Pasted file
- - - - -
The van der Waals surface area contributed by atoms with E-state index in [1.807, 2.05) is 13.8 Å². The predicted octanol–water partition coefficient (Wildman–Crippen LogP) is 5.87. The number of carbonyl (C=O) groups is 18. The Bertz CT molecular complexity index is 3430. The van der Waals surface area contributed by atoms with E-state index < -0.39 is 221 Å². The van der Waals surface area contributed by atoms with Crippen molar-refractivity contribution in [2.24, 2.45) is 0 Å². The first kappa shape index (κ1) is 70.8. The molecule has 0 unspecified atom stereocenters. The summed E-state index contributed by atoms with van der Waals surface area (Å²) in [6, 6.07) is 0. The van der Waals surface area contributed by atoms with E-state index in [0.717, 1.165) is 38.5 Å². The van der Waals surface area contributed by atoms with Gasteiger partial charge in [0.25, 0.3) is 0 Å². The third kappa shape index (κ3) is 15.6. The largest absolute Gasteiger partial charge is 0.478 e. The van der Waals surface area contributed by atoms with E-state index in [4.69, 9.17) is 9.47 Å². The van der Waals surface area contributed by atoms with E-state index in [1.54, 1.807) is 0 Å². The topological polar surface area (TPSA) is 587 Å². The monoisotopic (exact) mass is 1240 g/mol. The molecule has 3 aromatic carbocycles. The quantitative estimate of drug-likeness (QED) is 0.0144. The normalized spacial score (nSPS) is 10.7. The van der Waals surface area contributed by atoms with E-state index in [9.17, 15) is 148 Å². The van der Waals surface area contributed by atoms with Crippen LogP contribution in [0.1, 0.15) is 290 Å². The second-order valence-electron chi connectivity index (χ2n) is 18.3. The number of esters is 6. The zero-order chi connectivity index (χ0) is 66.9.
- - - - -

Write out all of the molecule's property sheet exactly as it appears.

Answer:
The van der Waals surface area contributed by atoms with E-state index in [1.807, 2.05) is 13.8 Å². The predicted octanol–water partition coefficient (Wildman–Crippen LogP) is 5.87. The number of carbonyl (C=O) groups is 18. The Bertz CT molecular complexity index is 3430. The van der Waals surface area contributed by atoms with E-state index < -0.39 is 221 Å². The van der Waals surface area contributed by atoms with Crippen molar-refractivity contribution in [2.24, 2.45) is 0 Å². The first kappa shape index (κ1) is 70.8. The molecule has 0 unspecified atom stereocenters. The summed E-state index contributed by atoms with van der Waals surface area (Å²) in [6, 6.07) is 0. The van der Waals surface area contributed by atoms with E-state index in [0.717, 1.165) is 38.5 Å². The van der Waals surface area contributed by atoms with Gasteiger partial charge in [0.25, 0.3) is 0 Å². The third kappa shape index (κ3) is 15.6. The largest absolute Gasteiger partial charge is 0.478 e. The van der Waals surface area contributed by atoms with E-state index in [4.69, 9.17) is 9.47 Å². The van der Waals surface area contributed by atoms with E-state index in [1.54, 1.807) is 0 Å². The topological polar surface area (TPSA) is 587 Å². The monoisotopic (exact) mass is 1240 g/mol. The molecule has 3 aromatic carbocycles. The quantitative estimate of drug-likeness (QED) is 0.0144. The normalized spacial score (nSPS) is 10.7. The van der Waals surface area contributed by atoms with E-state index in [9.17, 15) is 148 Å². The van der Waals surface area contributed by atoms with Crippen LogP contribution in [0.1, 0.15) is 290 Å². The second-order valence-electron chi connectivity index (χ2n) is 18.3. The number of esters is 6. The zero-order chi connectivity index (χ0) is 66.9.